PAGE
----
Talk about timing. My site uses the Genesis WordPress framework. A recent update included a component called Responsive Design. Think of that as a way to create a single site that automatically adapts the layout depending on the device viewing the site.
A Mac user would see the site in all its designed glory. An iPad user may see a slightly different version, with the layout optimized for the iPad’s screen. iPhone users would see a smaller, easier to navigate design. All three web site layouts use the same code.
That’s Responsive Design.
The problem is figuring out how to build the site’s code to match all the mobile devices available today. It’s not just an iPhone and iPad world.
Yesterday, Moople Apps introduced Aptus. It’s an inexpensive Mac browser that lets web designers preview and edit a responsive site using various mobile device specifications.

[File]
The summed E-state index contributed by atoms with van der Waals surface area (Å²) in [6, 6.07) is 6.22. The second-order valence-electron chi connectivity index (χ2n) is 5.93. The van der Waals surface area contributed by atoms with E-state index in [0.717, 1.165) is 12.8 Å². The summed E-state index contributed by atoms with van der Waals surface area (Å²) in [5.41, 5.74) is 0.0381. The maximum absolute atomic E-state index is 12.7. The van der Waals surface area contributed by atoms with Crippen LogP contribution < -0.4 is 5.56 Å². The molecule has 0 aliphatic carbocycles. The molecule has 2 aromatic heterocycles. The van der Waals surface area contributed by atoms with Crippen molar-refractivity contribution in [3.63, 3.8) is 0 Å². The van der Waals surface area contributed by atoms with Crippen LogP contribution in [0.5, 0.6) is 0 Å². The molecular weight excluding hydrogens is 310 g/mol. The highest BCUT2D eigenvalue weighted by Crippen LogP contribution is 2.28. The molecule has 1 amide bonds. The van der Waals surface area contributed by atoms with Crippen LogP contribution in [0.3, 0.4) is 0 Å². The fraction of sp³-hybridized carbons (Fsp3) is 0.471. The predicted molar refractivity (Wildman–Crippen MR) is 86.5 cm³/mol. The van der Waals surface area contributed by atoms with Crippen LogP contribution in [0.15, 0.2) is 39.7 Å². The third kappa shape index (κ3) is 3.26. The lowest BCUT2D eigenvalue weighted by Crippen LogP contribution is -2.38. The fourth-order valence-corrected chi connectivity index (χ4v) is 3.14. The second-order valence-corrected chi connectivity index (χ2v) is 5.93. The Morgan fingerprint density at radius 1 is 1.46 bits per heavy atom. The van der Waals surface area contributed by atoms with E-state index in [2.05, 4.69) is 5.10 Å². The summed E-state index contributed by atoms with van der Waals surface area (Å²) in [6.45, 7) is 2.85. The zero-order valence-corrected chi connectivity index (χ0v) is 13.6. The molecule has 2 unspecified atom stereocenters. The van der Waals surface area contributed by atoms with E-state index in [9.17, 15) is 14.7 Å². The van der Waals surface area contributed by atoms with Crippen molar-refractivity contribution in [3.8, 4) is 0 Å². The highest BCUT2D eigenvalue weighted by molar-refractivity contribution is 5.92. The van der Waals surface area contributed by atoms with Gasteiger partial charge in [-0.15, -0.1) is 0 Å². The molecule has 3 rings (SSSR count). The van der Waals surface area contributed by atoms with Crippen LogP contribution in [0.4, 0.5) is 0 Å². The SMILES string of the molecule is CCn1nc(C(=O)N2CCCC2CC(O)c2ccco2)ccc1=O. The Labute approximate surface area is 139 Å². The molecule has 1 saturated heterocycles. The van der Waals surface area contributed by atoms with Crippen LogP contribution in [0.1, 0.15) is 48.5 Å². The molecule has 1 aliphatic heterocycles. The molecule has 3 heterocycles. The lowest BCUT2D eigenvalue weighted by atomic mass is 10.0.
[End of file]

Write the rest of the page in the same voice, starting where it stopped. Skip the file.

Aptus goes beyond the Developer tools embedded in Safari by giving you options to create multiple breakpoints within the web site’s code.
Aptus also gives you the option to use custom user agents to test how a web page will behave in a particular browser to mimic any mobile device.
Getting started with Aptus is straightforward. Add a breakpoint tab for devices you want to preview.
Aptus gives you the option to capture full screenshots of the breakpoints. It spoofs specific user agents so you can test different layouts for different devices.
Feedback is visual and instant, especially useful while testing breakpoint ranges.
Not every Mac designer needs Aptus, but if you’re into Responsive Design, this is the tool to use.